Good for Antonio Brown.
If you’re going to run your yap, you better show up —- and he did.
And maybe, after Brown’s performance on Sunday night, Steelers Offensive Coordinator Todd Haley will start to fully grasp that he — and not the players — is the one who is expendable.
Just six days after the Steelers’ chief receiver got into a sideline tiff with the chief playcaller, Brown caught nine passes for 196 yards and two touchdowns in a dismal, 40-23 loss against the Chicago Bears.
Brown’s play was a beacon in an otherwise frightfully dark evening for an offense that sputtered through five turnovers and a depressing 3 for 11 on third down.
Brown made a more remarkable catch, when his leaping, in-traffic touchdown late in the third quarter pulled the Steelers within 27-20.
He showed up on Sunday night — in a big way.
Some balked and some cringed, looking at Brown as a sort of malignant character when it came to light last week that he had a sideline confrontation with Haley during the loss to the Bengals.
The naysayers questioned why Brown couldn’t be more of a team player; why he had to offer such a public display of dissention.
A brash, arrogant loudmouth is what he came off as to some.
Not me. I couldn’t have loved it more.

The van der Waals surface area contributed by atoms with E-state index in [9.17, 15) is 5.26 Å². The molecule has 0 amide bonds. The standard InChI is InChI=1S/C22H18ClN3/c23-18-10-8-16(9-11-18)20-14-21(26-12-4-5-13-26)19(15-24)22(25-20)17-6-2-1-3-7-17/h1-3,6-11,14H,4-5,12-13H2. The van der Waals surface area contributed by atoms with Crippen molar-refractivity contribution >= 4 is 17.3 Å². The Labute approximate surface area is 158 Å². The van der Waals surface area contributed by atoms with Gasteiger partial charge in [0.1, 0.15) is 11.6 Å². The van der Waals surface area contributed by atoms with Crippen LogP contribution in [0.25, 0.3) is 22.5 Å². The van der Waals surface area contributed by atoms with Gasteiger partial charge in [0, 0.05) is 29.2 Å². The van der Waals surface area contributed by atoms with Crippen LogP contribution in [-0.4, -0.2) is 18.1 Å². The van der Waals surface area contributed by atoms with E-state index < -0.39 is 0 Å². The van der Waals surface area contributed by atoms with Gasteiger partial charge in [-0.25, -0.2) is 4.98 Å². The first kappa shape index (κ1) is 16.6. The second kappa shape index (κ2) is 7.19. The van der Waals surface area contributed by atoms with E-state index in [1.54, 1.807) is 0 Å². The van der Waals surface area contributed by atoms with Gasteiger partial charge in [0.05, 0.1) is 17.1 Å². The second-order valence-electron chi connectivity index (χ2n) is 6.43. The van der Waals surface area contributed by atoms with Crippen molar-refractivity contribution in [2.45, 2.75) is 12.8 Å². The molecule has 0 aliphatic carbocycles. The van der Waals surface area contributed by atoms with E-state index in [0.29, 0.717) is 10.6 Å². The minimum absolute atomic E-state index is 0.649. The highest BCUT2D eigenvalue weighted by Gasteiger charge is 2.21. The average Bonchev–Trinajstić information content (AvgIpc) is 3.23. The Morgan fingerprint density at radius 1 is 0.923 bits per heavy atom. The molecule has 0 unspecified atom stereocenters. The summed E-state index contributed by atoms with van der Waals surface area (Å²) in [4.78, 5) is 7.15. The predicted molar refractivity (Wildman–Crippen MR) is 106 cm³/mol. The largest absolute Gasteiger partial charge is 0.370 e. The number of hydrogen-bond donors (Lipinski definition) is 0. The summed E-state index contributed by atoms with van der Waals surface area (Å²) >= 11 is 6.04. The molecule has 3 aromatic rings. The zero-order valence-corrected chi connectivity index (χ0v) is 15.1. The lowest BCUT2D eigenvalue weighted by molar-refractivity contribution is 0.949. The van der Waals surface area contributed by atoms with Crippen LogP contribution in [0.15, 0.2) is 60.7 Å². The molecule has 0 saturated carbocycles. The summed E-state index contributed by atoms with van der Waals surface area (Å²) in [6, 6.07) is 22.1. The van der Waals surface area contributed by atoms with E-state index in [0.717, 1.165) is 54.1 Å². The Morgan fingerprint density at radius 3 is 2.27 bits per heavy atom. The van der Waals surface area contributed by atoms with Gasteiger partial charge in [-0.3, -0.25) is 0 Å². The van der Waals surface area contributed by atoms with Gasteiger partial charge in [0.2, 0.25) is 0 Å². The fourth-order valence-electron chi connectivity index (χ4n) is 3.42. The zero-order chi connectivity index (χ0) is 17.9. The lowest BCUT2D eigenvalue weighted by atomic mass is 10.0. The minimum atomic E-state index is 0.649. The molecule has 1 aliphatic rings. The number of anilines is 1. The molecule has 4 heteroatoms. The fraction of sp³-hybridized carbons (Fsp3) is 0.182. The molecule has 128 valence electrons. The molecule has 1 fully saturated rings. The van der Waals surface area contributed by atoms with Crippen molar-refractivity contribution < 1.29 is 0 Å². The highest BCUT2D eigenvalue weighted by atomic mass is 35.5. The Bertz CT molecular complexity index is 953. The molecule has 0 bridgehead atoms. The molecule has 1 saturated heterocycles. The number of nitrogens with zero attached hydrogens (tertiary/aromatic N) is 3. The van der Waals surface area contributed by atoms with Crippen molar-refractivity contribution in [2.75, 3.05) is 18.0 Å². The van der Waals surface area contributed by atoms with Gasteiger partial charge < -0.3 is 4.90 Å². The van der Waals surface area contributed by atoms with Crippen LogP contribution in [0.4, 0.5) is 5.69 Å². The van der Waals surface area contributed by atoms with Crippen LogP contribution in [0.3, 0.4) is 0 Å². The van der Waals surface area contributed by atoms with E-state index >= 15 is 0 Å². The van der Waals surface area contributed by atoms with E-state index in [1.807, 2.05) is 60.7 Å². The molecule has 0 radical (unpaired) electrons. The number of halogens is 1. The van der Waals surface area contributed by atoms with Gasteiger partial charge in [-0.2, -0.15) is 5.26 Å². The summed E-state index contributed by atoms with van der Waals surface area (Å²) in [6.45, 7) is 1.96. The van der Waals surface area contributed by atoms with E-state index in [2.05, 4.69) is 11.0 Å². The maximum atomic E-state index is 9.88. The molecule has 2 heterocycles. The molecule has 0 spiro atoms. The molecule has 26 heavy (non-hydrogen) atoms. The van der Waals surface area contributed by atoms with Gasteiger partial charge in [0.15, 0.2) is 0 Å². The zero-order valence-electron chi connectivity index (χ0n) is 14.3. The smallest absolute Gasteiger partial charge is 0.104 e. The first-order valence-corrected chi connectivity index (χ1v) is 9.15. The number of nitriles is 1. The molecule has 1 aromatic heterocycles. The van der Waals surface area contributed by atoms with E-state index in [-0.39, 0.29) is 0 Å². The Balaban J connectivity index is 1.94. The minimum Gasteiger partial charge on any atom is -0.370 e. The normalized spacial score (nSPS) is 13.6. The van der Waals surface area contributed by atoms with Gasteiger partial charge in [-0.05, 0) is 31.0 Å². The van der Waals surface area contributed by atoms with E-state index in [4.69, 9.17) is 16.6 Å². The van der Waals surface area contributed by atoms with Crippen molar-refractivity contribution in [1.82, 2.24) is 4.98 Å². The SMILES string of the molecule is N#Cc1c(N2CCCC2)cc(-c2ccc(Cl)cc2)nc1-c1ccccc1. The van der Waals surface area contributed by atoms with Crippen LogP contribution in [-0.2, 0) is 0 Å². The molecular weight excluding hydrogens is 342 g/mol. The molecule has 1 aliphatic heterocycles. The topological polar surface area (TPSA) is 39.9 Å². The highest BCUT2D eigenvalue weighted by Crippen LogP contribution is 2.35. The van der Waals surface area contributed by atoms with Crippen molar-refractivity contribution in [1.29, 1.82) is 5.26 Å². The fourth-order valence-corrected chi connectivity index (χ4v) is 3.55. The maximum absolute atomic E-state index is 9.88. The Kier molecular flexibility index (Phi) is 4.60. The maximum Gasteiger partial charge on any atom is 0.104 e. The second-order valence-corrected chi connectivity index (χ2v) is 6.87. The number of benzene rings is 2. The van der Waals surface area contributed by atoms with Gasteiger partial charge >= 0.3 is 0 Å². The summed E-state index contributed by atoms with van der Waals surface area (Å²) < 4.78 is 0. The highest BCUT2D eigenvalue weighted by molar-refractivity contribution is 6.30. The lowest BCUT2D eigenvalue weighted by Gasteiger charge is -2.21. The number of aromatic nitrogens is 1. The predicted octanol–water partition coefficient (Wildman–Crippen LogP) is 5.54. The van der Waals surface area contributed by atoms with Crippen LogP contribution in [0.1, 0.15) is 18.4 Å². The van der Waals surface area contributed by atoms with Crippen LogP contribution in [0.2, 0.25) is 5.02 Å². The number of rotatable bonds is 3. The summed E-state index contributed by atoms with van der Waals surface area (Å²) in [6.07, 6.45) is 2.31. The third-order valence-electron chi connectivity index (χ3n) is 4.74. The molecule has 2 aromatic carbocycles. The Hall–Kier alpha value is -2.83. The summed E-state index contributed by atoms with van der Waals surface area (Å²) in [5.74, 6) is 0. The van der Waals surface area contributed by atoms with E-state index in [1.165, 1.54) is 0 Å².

Let’s get something else straight — Brown isn’t arrogant when he celebrates after a catch, either. When he jukes and jives, does a shimmy and shake after just a 4-yard gain, he’s simply showing excitement.
This isn’t Swann and Stallworth and Rocky and Franco and Randy Grossman and Jim Smith and Theo Bell and Greg Hawthorne anymore.
The mills are closed.
The game has taken on a large entertainment quotient; the athletes have become more outwardly festive — even after the most nominal gains.
Get used to it. It ain’t changing.
If he’s smart, Brown won’t change, either.
When he thinks he should be a bigger part of the offense, he will tell the offensive coordinator about it, even yell at Haley if he has to.
Especially this offensive coordinator, the one who never wore a football helmet.
When he makes a play, he will get up and tap, jazz, ballet, fox-trot, salsa, rumba or whatever the heck it is that he does. Know why? Because he’s playing a game and it is meant to be fun.
Who knows where this offense goes from here?
The Steelers might be able to score a heap of points as the season progresses, or they might stammer through games, barely able to push the football down the field.
But after watching Antonio Brown’s performance against the Bears, it is starkly evident the offense has the best chance to succeed if the ball finds Brown’s hands with regularity.
I know it.
You know it.
Here’s something else —- he knew it all along.
He should be commended for standing up to Todd Haley on that Cincinnati sideline.
He should be commended to a deeper degree for backing up his words against the Bears.
Colin Dunlap is a featured columnist at CBSPittsburgh.com. He can also be heard weeknights from 10 p.m. to 2 a.m. on Sports Radio 93-7 “The Fan.” You can e-mail him at firstname.lastname@example.org. Check out his bio here.